Build and handling
- Solid metal construction
- Design remains virtually identical to RX100 IV
- Weighs 299g
Sit the RX100 V next to its predecessor – or the RX100 III for that matter – and with the exception of the model number you’d be hard pressed to tell them apart. The pocket-sized metal body is pretty much exactly the same, and follows the same minimalist design we first saw on the original RX100.
It’s certainly a sleek, understated-looking compact, with the high-end, premium feel you’d expect from a camera of this calibre.
However, sticking with the same design ethos also means Sony continues to determinedly avoid putting any form of handgrip on the front, which is a shame, because the smooth finish doesn’t deliver the secure grip we’d like, especially when you compare it to the Canon G7 X Mark II, which has a raised and textured grip to provide a much more satisfying hold.
There are aftermarket solutions – including some from Sony itself, like the AG-R2 – but it would have been nice to have seen some effort to come up with a built-in solution on what is, after all, the fifth-generation model.
The RX100 V kicks into life either via a press of the On/Off button or when you release the pop-up viewfinder – there’s a sprung switch on the side of the camera that releases the EVF, and the front section then extends away from the casing before being locked into place.
It would be nice to see a little more resistance here, as we found that on occasion, especially if you’re wearing glasses, it's a little too easy to inadvertently push the viewfinder back into the housing when the camera is raised to your eye.
There’s a customisable control ring around the barrel of the lens to which you can assign a range of functions, but it does have its quirks. If you're shooting in aperture priority mode it’s intuitive to set the ring to adjust the aperture, but the rear control ring also defaults to this function, with exposure compensation accessed only once you’ve tapped downwards to activate it – it would be nice to see exposure compensation enabled here by default.
Swap to shutter priority mode and the control ring is disabled, requiring you to dive back into the overly complicated menu system to re-assign the functionality of it. You can still use the rear control ring to set the shutter speed, but it's frustrating that the front control ring can’t just swap automatically between aperture and shutter control when you switch between these two popular shooting modes.
To make life simpler, the most straightforward setup we found was to set the front control ring to exposure compensation, and use the rear control ring to adjust either aperture or shutter speed, depending on which mode was selected.
Don’t get us wrong: there’s a wealth of customisation available with the RX100 V, but it can be unnecessarily fiddly getting to some settings, and perhaps it’s time Sony took another look at the control layout, which has remained pretty much unchanged since the original RX100, given that several new features have been added since the first model came out.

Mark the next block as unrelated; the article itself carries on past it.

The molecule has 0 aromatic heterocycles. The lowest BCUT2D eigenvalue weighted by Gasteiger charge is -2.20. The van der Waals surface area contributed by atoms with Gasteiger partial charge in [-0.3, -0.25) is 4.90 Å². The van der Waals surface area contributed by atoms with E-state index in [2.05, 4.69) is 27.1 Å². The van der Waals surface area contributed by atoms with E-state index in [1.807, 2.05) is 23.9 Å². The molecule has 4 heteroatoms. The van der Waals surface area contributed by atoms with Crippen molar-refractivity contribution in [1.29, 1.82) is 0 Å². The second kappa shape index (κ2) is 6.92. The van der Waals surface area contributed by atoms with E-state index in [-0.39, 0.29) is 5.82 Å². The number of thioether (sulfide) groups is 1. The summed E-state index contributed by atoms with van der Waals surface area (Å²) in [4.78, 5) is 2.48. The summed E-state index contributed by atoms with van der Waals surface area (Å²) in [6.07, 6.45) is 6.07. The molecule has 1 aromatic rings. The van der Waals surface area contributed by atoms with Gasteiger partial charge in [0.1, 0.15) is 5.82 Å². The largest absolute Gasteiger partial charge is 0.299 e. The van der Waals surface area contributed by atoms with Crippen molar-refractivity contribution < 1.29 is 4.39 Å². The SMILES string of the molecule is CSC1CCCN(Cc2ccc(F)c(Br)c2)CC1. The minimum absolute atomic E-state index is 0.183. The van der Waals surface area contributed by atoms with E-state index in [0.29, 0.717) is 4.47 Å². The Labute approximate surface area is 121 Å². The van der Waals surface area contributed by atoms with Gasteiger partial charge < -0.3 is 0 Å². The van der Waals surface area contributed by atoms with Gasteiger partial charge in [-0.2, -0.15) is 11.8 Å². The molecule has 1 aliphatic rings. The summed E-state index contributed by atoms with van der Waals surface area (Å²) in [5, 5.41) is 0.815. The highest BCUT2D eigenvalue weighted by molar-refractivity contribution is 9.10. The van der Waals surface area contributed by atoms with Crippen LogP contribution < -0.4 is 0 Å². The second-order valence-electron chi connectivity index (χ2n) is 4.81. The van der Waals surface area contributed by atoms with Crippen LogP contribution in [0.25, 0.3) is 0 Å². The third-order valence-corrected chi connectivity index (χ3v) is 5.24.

- 315-point phase-detection AF
- 5 focus area modes
- Advanced focus tracking
Perhaps the biggest change from the RX100 IV is the arrival of a 315-point phase-detection AF system – something we’ve never seen before in a 1.0-inch sensor compact camera. Coverage is pretty impressive too, with most of the frame covered, with the exception of the extreme left and right edges.
That said, if you’re in Single AF mode you’re unlikely to appreciate the level of sophistication on offer from the AF, with the RX100 V relying on a hybrid AF system – phase-detect AF is used to initially snap the subject into focus, with contrast-detect taking over to fine-tune focus, so there’s a very brief delay (and we’re splitting hairs here) as the system monetarily hunts to acquire focus.
Select the Wide area AF option in Single AF mode, though, and you’ve got a fast and hassle-free way of getting your shots in focus, with the camera automatically deciding what part of the frame it wants to give prominence to.
If you need to give the RX100 V some direction you’ve got Center, Flexible Spot and Expand Flexible Spot (with the addition of eight points around the desired AF point to assist with AF) modes – with the latter two of these enabling you to manually move the AF point round the frame.
This is where a touchscreen interface would come in handy, as to shift the AF point round the frame you first have to hit the button in the center of the rear control ring, before toggling it round the frame to arrive at your desired point – and not forgetting to hit the central button again to exit AF point selection, otherwise you’re locked out of the RX100 V’s other shooting controls. It would be much easier and quicker to simply tap where you wanted to focus.
On top of that there’s Face Detection, which can be switched on and off within the menu.
Continuous AF is where things get interesting though, if a little complex given the multitude of settings at your disposal, especially as there’s the extra Lock-on AF focus mode added to the mix, with the choice of Lock-on Center, Flexible Spot and Expand Flexible Spot. There’s almost too much choice here.
Once the camera has locked onto your subject – once you’ve specified your subject that is, which isn’t always as straightforward as it may seem, with brightly colored subjects seeming to take precedence over the subject we pointed our AF point at – the speed at which it tracks your subject is impressive, and all this at 24fps.